But no. The decision was to keep business out (even though the heads of the country's polytechnic business schools and IT schools unanimously supported business and IT being aligned), and include hairdressing, beauty, sports and recreation in this grouping.
Now, these are mighty fine industries. But they have their own challenges and have a completely different focus and structure than tech, business and the creative industries. Their challenges are as unlikely to be met by bundling us all together as ours.
So again, because of decisions that were made throughout, seemingly ignoring industry's clearly stated needs, we've ended up with a mish-mash of "industries" shoved together with very little commonality of purpose, direction, structure or focus.
And again, no WDC with a strong and unwavering focus on the future of work and the impact that technology revolution has on it.
The bureacrats will say that all of the different areas have a focus on this, but no. Setting up six mini-bureaucracies without a joined-up focus, and bundling industries like tech and hairdressing together will not achieve a good outcome for anyone.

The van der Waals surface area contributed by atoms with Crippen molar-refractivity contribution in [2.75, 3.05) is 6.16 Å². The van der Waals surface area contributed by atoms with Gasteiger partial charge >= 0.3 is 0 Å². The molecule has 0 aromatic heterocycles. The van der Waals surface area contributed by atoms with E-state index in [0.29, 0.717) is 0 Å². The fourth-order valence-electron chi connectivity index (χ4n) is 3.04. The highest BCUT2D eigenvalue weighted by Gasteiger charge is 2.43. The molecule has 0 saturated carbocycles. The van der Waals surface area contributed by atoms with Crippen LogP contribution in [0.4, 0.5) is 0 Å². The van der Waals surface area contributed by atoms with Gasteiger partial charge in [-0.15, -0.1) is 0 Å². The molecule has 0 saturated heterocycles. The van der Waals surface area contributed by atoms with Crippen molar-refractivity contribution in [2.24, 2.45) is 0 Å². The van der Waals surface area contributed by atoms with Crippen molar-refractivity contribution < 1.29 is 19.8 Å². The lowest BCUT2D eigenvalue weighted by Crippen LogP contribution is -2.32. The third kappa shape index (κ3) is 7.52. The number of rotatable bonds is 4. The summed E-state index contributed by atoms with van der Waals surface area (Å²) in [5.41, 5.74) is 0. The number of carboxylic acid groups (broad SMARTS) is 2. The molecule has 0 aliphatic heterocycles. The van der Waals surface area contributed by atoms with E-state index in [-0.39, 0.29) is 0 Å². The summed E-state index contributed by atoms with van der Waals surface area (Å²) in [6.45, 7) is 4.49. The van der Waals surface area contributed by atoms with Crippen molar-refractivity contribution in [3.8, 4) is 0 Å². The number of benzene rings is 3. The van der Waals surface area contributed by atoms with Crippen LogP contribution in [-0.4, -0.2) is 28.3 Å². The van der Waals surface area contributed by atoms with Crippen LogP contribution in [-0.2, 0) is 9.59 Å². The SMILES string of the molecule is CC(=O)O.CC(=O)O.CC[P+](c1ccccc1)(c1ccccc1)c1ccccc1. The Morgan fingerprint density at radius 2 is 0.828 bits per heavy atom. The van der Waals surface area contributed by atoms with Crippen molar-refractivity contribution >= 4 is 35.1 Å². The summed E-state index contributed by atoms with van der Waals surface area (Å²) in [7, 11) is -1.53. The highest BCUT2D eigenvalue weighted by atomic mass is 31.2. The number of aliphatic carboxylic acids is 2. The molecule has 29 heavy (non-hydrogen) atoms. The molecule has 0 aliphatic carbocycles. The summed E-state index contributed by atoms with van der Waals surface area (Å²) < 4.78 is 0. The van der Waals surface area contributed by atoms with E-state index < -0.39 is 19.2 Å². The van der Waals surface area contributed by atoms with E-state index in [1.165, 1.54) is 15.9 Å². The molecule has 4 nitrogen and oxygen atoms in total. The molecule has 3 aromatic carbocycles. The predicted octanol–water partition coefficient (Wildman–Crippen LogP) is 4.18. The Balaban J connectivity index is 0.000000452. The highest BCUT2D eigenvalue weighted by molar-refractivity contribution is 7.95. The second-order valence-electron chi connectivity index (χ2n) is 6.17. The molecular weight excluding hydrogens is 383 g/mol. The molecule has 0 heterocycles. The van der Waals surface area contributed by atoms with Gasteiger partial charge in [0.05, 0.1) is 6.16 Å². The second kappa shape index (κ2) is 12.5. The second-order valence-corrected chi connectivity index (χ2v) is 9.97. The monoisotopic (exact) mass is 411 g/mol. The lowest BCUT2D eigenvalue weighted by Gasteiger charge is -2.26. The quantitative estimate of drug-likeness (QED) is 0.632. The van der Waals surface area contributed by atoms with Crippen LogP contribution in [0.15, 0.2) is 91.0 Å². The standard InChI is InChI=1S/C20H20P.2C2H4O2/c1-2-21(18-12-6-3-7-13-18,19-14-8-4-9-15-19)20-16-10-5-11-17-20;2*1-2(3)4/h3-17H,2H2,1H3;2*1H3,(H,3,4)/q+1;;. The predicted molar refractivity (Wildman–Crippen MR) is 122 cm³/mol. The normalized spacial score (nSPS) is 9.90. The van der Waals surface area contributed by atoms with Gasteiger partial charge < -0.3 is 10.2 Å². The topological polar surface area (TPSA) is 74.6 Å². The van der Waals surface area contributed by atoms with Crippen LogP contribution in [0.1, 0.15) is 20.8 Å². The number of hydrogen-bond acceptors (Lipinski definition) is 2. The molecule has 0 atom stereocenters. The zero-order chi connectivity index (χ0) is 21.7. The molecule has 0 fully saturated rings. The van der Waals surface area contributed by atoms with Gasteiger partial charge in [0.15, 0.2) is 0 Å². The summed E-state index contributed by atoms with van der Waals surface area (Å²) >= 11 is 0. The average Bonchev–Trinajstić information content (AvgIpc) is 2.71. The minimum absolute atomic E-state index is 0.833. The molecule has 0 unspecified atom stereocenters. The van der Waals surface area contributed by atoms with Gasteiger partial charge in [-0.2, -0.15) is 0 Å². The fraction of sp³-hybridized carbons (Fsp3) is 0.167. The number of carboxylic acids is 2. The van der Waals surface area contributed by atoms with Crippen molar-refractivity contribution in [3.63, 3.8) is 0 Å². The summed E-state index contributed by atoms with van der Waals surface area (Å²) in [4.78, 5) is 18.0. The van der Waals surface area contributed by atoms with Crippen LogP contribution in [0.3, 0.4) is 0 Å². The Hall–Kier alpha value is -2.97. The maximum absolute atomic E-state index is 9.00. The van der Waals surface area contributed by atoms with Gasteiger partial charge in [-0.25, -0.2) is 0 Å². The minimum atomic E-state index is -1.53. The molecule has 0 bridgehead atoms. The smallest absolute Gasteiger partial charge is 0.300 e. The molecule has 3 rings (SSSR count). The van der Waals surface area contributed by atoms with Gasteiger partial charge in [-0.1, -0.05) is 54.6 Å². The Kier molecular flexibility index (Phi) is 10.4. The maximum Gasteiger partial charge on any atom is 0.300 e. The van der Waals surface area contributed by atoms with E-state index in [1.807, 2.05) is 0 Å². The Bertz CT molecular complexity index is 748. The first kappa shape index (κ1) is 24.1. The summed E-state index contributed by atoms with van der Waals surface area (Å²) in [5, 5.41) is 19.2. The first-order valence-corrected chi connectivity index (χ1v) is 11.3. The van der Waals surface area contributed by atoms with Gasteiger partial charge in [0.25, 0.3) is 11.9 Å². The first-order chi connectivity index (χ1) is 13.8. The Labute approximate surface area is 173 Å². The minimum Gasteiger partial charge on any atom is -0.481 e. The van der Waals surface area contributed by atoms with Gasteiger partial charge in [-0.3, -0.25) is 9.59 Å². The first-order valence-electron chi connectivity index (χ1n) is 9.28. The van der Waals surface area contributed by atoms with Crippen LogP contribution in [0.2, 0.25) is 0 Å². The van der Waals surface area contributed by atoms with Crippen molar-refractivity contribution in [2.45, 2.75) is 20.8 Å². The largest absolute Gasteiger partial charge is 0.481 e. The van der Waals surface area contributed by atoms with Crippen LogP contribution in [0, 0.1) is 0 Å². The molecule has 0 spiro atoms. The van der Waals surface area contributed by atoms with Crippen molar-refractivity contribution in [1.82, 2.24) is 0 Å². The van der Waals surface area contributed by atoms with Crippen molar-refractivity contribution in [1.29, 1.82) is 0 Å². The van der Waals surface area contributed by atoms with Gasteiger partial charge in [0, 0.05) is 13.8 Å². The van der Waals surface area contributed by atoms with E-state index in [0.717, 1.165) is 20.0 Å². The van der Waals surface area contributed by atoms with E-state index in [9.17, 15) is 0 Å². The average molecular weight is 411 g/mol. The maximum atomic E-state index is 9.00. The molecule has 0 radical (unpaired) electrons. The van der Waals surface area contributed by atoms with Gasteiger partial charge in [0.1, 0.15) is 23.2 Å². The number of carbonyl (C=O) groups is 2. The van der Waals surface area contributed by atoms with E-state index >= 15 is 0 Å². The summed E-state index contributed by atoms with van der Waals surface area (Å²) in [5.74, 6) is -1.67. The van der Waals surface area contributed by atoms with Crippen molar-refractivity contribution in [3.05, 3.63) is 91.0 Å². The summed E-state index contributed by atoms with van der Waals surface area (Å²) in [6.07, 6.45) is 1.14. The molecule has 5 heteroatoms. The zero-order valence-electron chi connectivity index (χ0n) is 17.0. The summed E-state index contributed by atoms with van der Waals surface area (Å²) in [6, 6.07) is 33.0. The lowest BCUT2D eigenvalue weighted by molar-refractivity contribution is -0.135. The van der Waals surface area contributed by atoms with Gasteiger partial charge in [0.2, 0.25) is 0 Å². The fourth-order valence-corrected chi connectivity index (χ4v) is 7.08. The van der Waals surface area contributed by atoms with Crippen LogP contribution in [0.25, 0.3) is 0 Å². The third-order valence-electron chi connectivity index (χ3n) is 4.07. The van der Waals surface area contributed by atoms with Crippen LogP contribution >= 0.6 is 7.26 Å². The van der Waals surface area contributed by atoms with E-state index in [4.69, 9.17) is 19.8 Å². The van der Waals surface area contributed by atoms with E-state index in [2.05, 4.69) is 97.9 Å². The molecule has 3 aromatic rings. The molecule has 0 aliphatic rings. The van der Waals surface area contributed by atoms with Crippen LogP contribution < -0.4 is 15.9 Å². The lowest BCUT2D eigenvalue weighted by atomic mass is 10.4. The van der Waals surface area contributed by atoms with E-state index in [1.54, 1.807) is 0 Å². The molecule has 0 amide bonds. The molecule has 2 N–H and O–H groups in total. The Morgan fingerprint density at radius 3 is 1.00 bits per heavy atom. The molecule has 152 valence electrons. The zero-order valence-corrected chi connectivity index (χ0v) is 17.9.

Make no mistake, the future of work is changing. The robots are coming. Technology education is crucial to these changes, as are business and entrepreneurial skills, creative thinking and more. And our education system needs to adapt to make sure NZ is ready.
That's half the reason these reforms are happening in the first place.
But the reality is, the needs of the industries that these reforms were meant to support have been ignored in favour of models and classification codes, the big picture has been lost in the weeds, a focal point for the future of work has been scrapped, and New Zealand will be worse off because of it.
• Paul Matthews is chief executive of IT Professionals New Zealand, the professional body for those working in tech.